Although survey findings indicated that members of same-sex couples experience more intimate partner violence than do heterosexual couples, the reported violence does not necessarily occur within the same-sex relationship. When comparing intimate partner victimization rates among same-sex and opposite-sex cohabitants by the gender of the perpetrator, Tjaden and Thoennes found that 30.4% of the same-sex women cohabitants reported being victimized by a male partner sometime in their lifetimes, whereas 11.4% reported being victimized by a female partner. The researchers concluded that same-sex cohabiting women were three times more likely to report being victimized by a male partner than by a female partner. In comparison, women who lived with men were nearly twice as likely to report being victimized by a male than same-sex cohabiting women were to report being victimized by a female partner. (See Figure 2.1.)

Male same-sex partners reported more partner violence than men who lived with women. About 23% of men who lived with men said they had been raped, sexually assaulted, or stalked by a male cohabitant, as opposed to just 7.4% of men who reported comparable experiences with female cohabitants. This finding confirms the widely held observation that violence and abuse in intimate partner relationships is primarily inflicted by men, whether a partner is male or female.

In comparison with the research on intimate partner violence between men and women, the literature about same-sex violence is very sparse, in part because many respondents may consider disclosing same-sex relationships risky and revealing partner violence even more sensitive. Furthermore, not all persons who engage in same-sex relationships identify themselves as homosexual, leading to more questions about the quality of data gathered. The research that examines same-sex partner violence reveals that it is quite similar to heterosexual partner violence—abuse arises in the attempts of one partner to exert control over the other and it escalates throughout the course of the relationship.

The National Crime Victimization Surveys

The NCVS are ongoing federal surveys that interview eighty thousand persons from a representative sample of


Distribution of rape, physical assault, and stalking victims who did not report their victimization to the police, by reasons for not
Rape Victims (%)Physical assault victims (%)Stalking victims (%)
Reason for not reporting2Women (n = 311)Women (n = 2,062)Men (n = 468)Women (n = 165)Men (n = 30)
1Estimates are based on the most recent intimate partner victimization since age 18. Estimates not calculated for male rape victims because there were fewer than five victims when stratified by variables.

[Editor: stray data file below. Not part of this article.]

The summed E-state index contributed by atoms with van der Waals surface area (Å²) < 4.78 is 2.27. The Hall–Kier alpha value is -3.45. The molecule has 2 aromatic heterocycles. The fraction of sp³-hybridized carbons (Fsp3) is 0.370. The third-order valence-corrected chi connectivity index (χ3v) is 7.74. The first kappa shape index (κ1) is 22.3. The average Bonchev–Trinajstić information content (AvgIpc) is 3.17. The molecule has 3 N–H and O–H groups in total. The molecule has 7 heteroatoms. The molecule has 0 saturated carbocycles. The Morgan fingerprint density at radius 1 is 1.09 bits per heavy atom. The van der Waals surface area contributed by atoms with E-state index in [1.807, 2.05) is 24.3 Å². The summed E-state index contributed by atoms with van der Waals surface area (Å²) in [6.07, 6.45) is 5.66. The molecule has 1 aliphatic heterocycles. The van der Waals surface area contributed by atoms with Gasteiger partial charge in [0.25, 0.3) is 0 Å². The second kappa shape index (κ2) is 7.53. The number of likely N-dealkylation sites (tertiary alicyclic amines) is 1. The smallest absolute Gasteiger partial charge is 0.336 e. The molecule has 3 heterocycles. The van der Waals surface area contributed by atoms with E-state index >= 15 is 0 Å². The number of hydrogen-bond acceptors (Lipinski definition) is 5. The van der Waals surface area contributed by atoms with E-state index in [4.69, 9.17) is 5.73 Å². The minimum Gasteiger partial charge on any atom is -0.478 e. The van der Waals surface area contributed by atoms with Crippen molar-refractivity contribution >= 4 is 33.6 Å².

2Estimates exceed 100 percent because some victims gave multiple responses.
3Differences between women and men are statistically significant: x2, ***p ≤ .001, **p ≤ .05.
4Relative standard error exceeds 30 percent; statistical tests not performed.
5Estimates not calculated for fewer than five victims.
source: Patricia Tjaden and Nancy Thoennes, "Exhibit 17. Distribution of Rape, Physical Assault, and Stalking Victims Who Did Not Report Their Victimization to the Police, by Reasons for Not Reporting and Gender," in Extent, Nature, and Consequences of Intimate Partner Violence: Findings from the National Violence against Women Survey, National Institute of Justice and Centers for Disease Control and Prevention, July 2000, http://www.ncjrs.org/pdffiles1/nij/181867.pdf (accessed September 10, 2004)
Police couldn't do anything13.299.7100.0100.0100.0
Police wouldn't believe me7.161.33***
Fear of perpetrator21.211.731.9438.23***16.74
Minor, one-time incident20.337.93***58.533.936.74
Ashamed, wanted to keep incident private16.110.43***7.161.876.7
Wanted to handle it myself7.
Victim or attacker moved away52.4512.15
Attacker was a police officer54.73.87.95
Too young, a child3.52.21.5455
Reported to the military or someone else50.84555
Didn't want police, court involvement5.832.03***24.635.240.0
Wanted to protect attacker, relationship, or children8.734.83***29.545.543.3

households biannually to estimate the amount of crime committed against persons over age twelve in the United States. While the surveys cover all types of crime, they were extensively redesigned in 1992 to produce more accurate reports of rape, sexual assault, and other violent crimes committed by intimates or family members.

The 2003 report of NCVS trends found that the rate of violent crime fell by 54.7% from 1993 to 2003, although crime rates seem to have stabilized since 2001. Although the 2003 NCVS's criminal victimization estimates are among the lowest since the NCVS began in 1973, the numbers are still staggering: 5.4 million violent crimes were committed in 2003 (rape, sexual assault, robbery, aggravated assault, and simple assault). (See Figure 2.2.)